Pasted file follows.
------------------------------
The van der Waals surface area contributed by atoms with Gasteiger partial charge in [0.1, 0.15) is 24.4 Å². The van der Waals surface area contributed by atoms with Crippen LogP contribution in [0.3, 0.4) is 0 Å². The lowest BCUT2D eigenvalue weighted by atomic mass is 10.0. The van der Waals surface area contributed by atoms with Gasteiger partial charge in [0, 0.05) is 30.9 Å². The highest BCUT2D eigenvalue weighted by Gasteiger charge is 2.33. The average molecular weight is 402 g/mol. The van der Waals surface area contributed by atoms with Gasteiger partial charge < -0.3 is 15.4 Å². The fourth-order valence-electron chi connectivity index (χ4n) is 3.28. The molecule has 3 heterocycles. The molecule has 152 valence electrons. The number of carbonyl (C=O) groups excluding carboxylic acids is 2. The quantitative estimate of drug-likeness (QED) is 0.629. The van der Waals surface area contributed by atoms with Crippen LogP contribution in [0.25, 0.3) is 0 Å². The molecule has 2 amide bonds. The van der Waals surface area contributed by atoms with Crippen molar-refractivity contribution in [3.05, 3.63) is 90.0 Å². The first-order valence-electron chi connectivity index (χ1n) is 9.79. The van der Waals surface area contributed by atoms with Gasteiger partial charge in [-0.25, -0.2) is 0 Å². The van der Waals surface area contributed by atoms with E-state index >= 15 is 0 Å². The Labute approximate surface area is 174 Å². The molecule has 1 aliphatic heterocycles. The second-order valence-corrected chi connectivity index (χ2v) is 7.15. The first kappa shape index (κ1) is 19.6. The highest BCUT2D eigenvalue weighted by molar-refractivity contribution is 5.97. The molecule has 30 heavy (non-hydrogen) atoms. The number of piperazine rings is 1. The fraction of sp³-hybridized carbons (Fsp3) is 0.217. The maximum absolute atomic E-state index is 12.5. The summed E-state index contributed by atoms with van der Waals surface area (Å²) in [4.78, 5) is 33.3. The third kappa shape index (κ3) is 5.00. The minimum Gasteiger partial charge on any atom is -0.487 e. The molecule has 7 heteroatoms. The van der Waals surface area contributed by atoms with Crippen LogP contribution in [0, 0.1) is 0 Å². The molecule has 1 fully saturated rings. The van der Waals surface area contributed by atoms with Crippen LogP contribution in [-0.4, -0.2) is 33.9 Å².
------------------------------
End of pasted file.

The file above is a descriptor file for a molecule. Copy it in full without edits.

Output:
The van der Waals surface area contributed by atoms with Gasteiger partial charge in [0.1, 0.15) is 24.4 Å². The van der Waals surface area contributed by atoms with Crippen LogP contribution in [0.3, 0.4) is 0 Å². The lowest BCUT2D eigenvalue weighted by atomic mass is 10.0. The van der Waals surface area contributed by atoms with Gasteiger partial charge in [0, 0.05) is 30.9 Å². The highest BCUT2D eigenvalue weighted by Gasteiger charge is 2.33. The average molecular weight is 402 g/mol. The van der Waals surface area contributed by atoms with Gasteiger partial charge < -0.3 is 15.4 Å². The fourth-order valence-electron chi connectivity index (χ4n) is 3.28. The molecule has 3 heterocycles. The molecule has 152 valence electrons. The number of carbonyl (C=O) groups excluding carboxylic acids is 2. The quantitative estimate of drug-likeness (QED) is 0.629. The van der Waals surface area contributed by atoms with Crippen LogP contribution in [0.25, 0.3) is 0 Å². The molecule has 2 amide bonds. The van der Waals surface area contributed by atoms with Crippen molar-refractivity contribution in [3.05, 3.63) is 90.0 Å². The first-order valence-electron chi connectivity index (χ1n) is 9.79. The van der Waals surface area contributed by atoms with Gasteiger partial charge in [-0.25, -0.2) is 0 Å². The van der Waals surface area contributed by atoms with E-state index >= 15 is 0 Å². The Labute approximate surface area is 174 Å². The molecule has 1 aliphatic heterocycles. The second-order valence-corrected chi connectivity index (χ2v) is 7.15. The first kappa shape index (κ1) is 19.6. The highest BCUT2D eigenvalue weighted by molar-refractivity contribution is 5.97. The molecule has 30 heavy (non-hydrogen) atoms. The number of piperazine rings is 1. The fraction of sp³-hybridized carbons (Fsp3) is 0.217. The maximum absolute atomic E-state index is 12.5. The summed E-state index contributed by atoms with van der Waals surface area (Å²) in [4.78, 5) is 33.3. The third kappa shape index (κ3) is 5.00. The minimum Gasteiger partial charge on any atom is -0.487 e. The molecule has 7 heteroatoms. The van der Waals surface area contributed by atoms with Crippen LogP contribution in [0, 0.1) is 0 Å². The molecule has 1 fully saturated rings. The van der Waals surface area contributed by atoms with Crippen LogP contribution in [-0.4, -0.2) is 33.9 Å².